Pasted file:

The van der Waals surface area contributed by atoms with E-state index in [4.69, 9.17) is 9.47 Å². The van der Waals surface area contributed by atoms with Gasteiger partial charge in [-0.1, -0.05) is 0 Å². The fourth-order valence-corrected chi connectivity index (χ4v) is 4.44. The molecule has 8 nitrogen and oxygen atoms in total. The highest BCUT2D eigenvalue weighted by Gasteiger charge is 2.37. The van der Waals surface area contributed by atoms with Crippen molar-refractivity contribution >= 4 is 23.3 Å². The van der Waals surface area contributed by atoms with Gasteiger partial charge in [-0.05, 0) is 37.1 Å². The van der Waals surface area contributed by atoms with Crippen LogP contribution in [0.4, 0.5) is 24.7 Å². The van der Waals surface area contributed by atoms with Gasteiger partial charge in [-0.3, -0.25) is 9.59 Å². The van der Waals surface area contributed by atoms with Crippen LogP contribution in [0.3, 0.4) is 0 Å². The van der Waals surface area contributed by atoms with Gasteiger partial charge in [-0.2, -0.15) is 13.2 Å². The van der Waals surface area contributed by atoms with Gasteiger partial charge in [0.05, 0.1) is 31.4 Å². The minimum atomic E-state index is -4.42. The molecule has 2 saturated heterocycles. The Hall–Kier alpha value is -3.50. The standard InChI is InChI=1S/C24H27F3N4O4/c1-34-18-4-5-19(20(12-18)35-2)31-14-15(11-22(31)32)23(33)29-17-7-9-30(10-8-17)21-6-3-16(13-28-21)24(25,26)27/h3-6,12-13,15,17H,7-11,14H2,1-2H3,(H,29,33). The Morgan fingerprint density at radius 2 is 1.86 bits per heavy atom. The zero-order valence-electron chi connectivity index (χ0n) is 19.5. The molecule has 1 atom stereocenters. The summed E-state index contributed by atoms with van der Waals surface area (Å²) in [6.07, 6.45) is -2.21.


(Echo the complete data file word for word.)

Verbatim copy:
The van der Waals surface area contributed by atoms with E-state index in [4.69, 9.17) is 9.47 Å². The van der Waals surface area contributed by atoms with Gasteiger partial charge in [-0.1, -0.05) is 0 Å². The fourth-order valence-corrected chi connectivity index (χ4v) is 4.44. The molecule has 8 nitrogen and oxygen atoms in total. The highest BCUT2D eigenvalue weighted by Gasteiger charge is 2.37. The van der Waals surface area contributed by atoms with Crippen molar-refractivity contribution >= 4 is 23.3 Å². The van der Waals surface area contributed by atoms with Gasteiger partial charge in [-0.05, 0) is 37.1 Å². The van der Waals surface area contributed by atoms with Crippen LogP contribution in [0.4, 0.5) is 24.7 Å². The van der Waals surface area contributed by atoms with Gasteiger partial charge in [-0.3, -0.25) is 9.59 Å². The van der Waals surface area contributed by atoms with Crippen LogP contribution in [0.3, 0.4) is 0 Å². The van der Waals surface area contributed by atoms with Gasteiger partial charge in [-0.2, -0.15) is 13.2 Å². The van der Waals surface area contributed by atoms with Gasteiger partial charge in [0.05, 0.1) is 31.4 Å². The minimum atomic E-state index is -4.42. The molecule has 2 saturated heterocycles. The Hall–Kier alpha value is -3.50. The standard InChI is InChI=1S/C24H27F3N4O4/c1-34-18-4-5-19(20(12-18)35-2)31-14-15(11-22(31)32)23(33)29-17-7-9-30(10-8-17)21-6-3-16(13-28-21)24(25,26)27/h3-6,12-13,15,17H,7-11,14H2,1-2H3,(H,29,33). The Morgan fingerprint density at radius 2 is 1.86 bits per heavy atom. The zero-order valence-electron chi connectivity index (χ0n) is 19.5. The molecule has 1 atom stereocenters. The summed E-state index contributed by atoms with van der Waals surface area (Å²) in [6.07, 6.45) is -2.21.